What Your Dog Wishes You Knew About the Canine Stomach
Most pet parents don’t give much thought to their dogs’ stomach — unless there’s tummy trouble. How the stomach works isn’t a particularly glamorous or trendy topic — unless you’re into anatomy, physiology or nutrition. But understanding the stomach’s role in digestion can put you in a better position to recognize when your dog needs to be seen by a veterinarian and to make decisions that help improve pet health.
Temporary storage and much more
Your dog’s stomach is a large, muscular, sac-like organ located between the esophagus (aka throat) and small intestine. It assists in the early stages of digestion through three important functions:
- Storage: The stomach is a short-term food storage site, allowing a meal to be eaten quickly and digested over an extended period of time.
- Mixer/grinder: The stomach acts as a blender in which food is ground into tiny pieces as it’s mixed with enzymes, hydrochloric acid and other substances to create a liquefied food called chyme.
- Controller: The stomach controls the rate of release of chyme into the small intestine.
The inner surface of the stomach sits in large folds which enable the stomach to expand substantially when a meal is eaten. It’s also lined with cells and glands that produce four different substances important to digestion or to normal stomach functions:
The most numerous cells lining the inside of the stomach are mucous cells. These cells produce an alkaline, bicarbonate-rich mucus that coats, lubricates and protects the stomach lining. The mucus coating must be produced continuously for the stomach to be protected continually. If there’s an inadequate amount of any mucus ingredient, the stage is set for damage to occur that may ultimately result in stomach ulcers.
Some cells secrete hydrochloric acid, which is responsible for creating an extremely acidic environment — about pH 2 (pH 7 is neutral), although this can vary from one dog to the next. Such a low pH can remove paint from many surfaces! In the stomach, hydrochloric acid helps convert pepsinogen to pepsin, the enzyme responsible for breaking down proteins. It also disables bacteria and other microorganisms that may have been eaten during the meal.
Proteases (enzymes that break down proteins)
At least eight variations of pepsinogen are secreted primarily by cells of the stomach known as chief cells. These enzyme precursors are converted into pepsins after interacting with hydrochloric acid. Pepsins work only in the stomach to start the breakdown of proteins in food. Enzymes in the small intestine finish the digestion of proteins into amino acids so they can be absorbed.
The primary hormone produced by stomach cells is gastrin, which controls acid secretion and stomach contractions. Gastrin stimulates the release of hydrochloric acid that, in turn, interacts with pepsinogen to activate pepsin and start the protein digesting process.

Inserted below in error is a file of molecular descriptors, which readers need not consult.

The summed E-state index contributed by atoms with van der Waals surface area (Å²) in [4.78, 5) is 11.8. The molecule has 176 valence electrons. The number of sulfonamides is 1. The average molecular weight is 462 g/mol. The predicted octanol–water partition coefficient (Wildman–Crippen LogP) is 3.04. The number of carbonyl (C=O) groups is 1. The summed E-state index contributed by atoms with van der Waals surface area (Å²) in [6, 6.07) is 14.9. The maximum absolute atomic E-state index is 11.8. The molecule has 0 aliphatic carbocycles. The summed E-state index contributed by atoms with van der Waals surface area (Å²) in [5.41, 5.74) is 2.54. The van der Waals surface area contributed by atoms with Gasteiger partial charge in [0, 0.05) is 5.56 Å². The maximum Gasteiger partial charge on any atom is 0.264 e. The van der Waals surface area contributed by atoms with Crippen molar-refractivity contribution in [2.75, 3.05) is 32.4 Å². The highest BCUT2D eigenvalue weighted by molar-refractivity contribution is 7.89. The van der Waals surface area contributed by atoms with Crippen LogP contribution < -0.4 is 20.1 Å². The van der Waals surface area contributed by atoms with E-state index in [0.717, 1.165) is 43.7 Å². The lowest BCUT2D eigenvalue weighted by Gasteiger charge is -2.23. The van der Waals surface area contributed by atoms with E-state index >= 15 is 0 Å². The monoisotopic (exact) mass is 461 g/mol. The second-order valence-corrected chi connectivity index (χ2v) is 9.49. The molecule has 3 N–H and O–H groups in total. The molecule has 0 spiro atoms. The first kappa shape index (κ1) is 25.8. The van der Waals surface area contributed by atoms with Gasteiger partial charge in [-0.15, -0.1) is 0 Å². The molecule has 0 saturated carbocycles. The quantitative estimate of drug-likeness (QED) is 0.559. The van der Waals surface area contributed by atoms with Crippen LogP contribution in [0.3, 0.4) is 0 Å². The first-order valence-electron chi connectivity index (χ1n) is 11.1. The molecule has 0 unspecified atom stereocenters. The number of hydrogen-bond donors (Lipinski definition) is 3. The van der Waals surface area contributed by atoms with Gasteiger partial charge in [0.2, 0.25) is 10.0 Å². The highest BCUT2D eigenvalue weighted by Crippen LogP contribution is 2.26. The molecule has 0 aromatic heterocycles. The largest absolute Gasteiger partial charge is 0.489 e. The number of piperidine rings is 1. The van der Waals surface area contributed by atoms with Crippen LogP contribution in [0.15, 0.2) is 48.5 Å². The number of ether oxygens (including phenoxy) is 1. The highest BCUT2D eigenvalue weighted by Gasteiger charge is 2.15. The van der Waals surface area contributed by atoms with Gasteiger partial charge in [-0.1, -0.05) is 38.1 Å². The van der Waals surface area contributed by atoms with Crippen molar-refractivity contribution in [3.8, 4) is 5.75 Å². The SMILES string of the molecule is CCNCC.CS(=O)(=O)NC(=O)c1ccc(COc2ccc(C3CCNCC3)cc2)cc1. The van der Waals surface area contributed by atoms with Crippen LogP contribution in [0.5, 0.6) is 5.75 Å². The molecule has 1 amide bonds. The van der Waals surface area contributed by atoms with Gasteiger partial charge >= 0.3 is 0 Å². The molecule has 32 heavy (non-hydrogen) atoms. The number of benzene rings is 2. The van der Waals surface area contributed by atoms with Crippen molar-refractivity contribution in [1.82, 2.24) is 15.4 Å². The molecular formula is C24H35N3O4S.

A very effective food grinder and mixer
While most of the digestive system has two thick layers of smooth muscle within its walls, the stomach has an extra layer of muscle that enables complex grinding movements. Low frequency, sustained muscle contractions in the upper stomach create pressure inside the stomach that helps stomach emptying.
In the lower stomach, wave-like contractions (aka peristalsis) occur. The muscle contractions become stronger as they move toward the sphincter between the stomach and small intestine. As the contractions reach the end of the stomach, muscles contract, pushing food back and up into the stomach. These movements make the stomach an effective food grinder and mixer, turning your dog’s food into a thick liquid called chyme.
On to the next stage
As food becomes chyme in the stomach, it is slowly released into the small intestine for further digestion and absorption of nutrients. The amount of time it takes for food to be processed in the stomach varies with the meal’s ingredients and several other factors. What animal scientists have learned is that foods don’t move uniformly through the digestive system and they don’t leave segments of the digestive tract in the same order as they arrive.
What the stomach doesn’t do
Some pet owners mistakenly assume nutrients are absorbed from the stomach. In reality, the stomach absorbs very few substances. Small amounts of water may be absorbed across the stomach wall, as are small amounts of some fat-soluble medications, such as aspirin and nonsteroidal anti-inflammatory drugs, and alcohol.
A well-functioning digestive system — including a properly working stomach — is essential to your dog’s health. It’s what enables your pet to use the nutrients in food for energy and to build and repair tissues. If you have any questions or concerns about your dog’s digestive system, be sure to talk with your veterinarian.
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